cover of book
 

Mount Sinai
by Joseph J. Hobbs
University of Texas Press, 1995
Cloth: 978-0-292-73091-5 | eISBN: 978-0-292-76151-3 | Paper: 978-0-292-73094-6
Library of Congress Classification DS110.5.H63 1995
Dewey Decimal Classification 953.1

ABOUT THIS BOOK | AUTHOR BIOGRAPHY | TOC
ABOUT THIS BOOK

Amid the high mountains of Egypt's southern Sinai Peninsula stands Jebel Musa, "Mount Moses," revered by most Christians and Muslims as Mount Sinai. (Jewish tradition holds that Mount Sinai should remain terra incognita, unlocated, and does not associate it with this mountain.) In this fascinating study, Joseph Hobbs draws on geography and archaeology, Biblical and Quranic accounts, and the experiences of people ranging from Christian monks to Bedouin shepherds to casual tourists to explore why this mountain came to be revered as a sacred place and how that very perception now threatens its fragile ecology and its sense of holy solitude.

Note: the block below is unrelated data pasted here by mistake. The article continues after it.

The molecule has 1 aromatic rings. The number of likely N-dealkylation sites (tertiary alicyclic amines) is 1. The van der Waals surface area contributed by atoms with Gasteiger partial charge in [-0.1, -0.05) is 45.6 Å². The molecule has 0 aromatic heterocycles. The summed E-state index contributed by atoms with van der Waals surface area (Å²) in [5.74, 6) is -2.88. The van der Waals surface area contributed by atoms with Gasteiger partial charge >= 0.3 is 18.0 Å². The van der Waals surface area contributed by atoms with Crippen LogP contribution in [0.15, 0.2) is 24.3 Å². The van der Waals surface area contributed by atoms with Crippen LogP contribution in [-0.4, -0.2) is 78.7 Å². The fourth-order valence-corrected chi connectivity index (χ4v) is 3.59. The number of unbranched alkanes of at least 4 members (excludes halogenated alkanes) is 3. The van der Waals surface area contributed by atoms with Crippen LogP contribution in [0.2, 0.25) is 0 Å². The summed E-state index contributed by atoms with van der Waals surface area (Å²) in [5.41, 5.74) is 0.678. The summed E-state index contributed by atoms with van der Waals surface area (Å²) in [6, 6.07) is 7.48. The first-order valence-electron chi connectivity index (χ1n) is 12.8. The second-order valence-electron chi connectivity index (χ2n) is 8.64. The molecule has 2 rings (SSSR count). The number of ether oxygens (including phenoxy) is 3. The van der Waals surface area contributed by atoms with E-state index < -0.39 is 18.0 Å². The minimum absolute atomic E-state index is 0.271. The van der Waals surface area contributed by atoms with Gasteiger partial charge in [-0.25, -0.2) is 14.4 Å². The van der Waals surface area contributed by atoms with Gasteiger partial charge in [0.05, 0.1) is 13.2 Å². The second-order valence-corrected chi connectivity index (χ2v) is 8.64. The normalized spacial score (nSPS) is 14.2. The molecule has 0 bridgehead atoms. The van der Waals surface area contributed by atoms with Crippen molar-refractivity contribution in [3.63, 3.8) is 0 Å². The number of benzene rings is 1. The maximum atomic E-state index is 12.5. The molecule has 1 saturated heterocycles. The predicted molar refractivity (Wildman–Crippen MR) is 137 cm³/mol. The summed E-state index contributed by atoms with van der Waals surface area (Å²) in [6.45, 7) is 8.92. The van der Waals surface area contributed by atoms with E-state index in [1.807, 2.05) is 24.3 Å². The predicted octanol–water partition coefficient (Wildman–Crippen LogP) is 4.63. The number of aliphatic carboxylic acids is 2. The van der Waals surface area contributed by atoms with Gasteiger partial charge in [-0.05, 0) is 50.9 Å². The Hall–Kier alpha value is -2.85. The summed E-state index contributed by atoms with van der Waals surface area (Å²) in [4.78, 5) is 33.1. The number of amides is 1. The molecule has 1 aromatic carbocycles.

After discussing the physical characteristics of Jebel Musa and the debate that selected it as the most probable Mount Sinai, Hobbs fully describes all Christian and Muslim sacred sites around the mountain. He views Mount Sinai from the perspectives of the centuries-long inhabitants of the region—the monks of the Monastery of St. Katherine and the Jabaliya Bedouins—and of tourists and pilgrims, from medieval Europeans to modern travelers dispirited by Western industrialization.


Hobbs concludes his account with the recent international debate over whether to build a cable car on Mount Sinai and with an unflinching description of the negative impact of tourism on the delicate desert environment. His book raises important, troubling questions for everyone concerned about the fate of the earth's wild and sacred places.


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